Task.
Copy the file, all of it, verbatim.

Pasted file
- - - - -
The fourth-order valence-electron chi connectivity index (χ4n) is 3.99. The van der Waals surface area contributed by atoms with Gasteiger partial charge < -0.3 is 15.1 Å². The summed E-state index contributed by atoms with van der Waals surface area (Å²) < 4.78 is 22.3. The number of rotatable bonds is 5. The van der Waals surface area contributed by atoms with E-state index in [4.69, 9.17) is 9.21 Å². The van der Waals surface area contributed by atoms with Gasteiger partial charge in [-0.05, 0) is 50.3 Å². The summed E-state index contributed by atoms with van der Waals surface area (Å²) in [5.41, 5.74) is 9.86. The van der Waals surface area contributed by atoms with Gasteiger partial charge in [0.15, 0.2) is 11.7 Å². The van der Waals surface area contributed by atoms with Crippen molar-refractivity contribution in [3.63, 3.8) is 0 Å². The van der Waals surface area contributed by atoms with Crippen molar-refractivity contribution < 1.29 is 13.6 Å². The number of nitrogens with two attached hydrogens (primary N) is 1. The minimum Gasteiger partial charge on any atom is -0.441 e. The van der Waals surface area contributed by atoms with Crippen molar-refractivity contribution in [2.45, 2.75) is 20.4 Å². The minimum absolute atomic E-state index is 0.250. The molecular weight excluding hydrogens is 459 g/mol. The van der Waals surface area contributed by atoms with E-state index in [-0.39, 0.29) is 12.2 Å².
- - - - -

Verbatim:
The fourth-order valence-electron chi connectivity index (χ4n) is 3.99. The van der Waals surface area contributed by atoms with Gasteiger partial charge < -0.3 is 15.1 Å². The summed E-state index contributed by atoms with van der Waals surface area (Å²) < 4.78 is 22.3. The number of rotatable bonds is 5. The van der Waals surface area contributed by atoms with E-state index in [4.69, 9.17) is 9.21 Å². The van der Waals surface area contributed by atoms with Gasteiger partial charge in [-0.05, 0) is 50.3 Å². The summed E-state index contributed by atoms with van der Waals surface area (Å²) in [5.41, 5.74) is 9.86. The van der Waals surface area contributed by atoms with Gasteiger partial charge in [0.15, 0.2) is 11.7 Å². The van der Waals surface area contributed by atoms with Crippen molar-refractivity contribution in [3.63, 3.8) is 0 Å². The van der Waals surface area contributed by atoms with Crippen molar-refractivity contribution < 1.29 is 13.6 Å². The number of nitrogens with two attached hydrogens (primary N) is 1. The minimum Gasteiger partial charge on any atom is -0.441 e. The van der Waals surface area contributed by atoms with Crippen molar-refractivity contribution in [2.45, 2.75) is 20.4 Å². The minimum absolute atomic E-state index is 0.250. The molecular weight excluding hydrogens is 459 g/mol. The van der Waals surface area contributed by atoms with E-state index in [-0.39, 0.29) is 12.2 Å².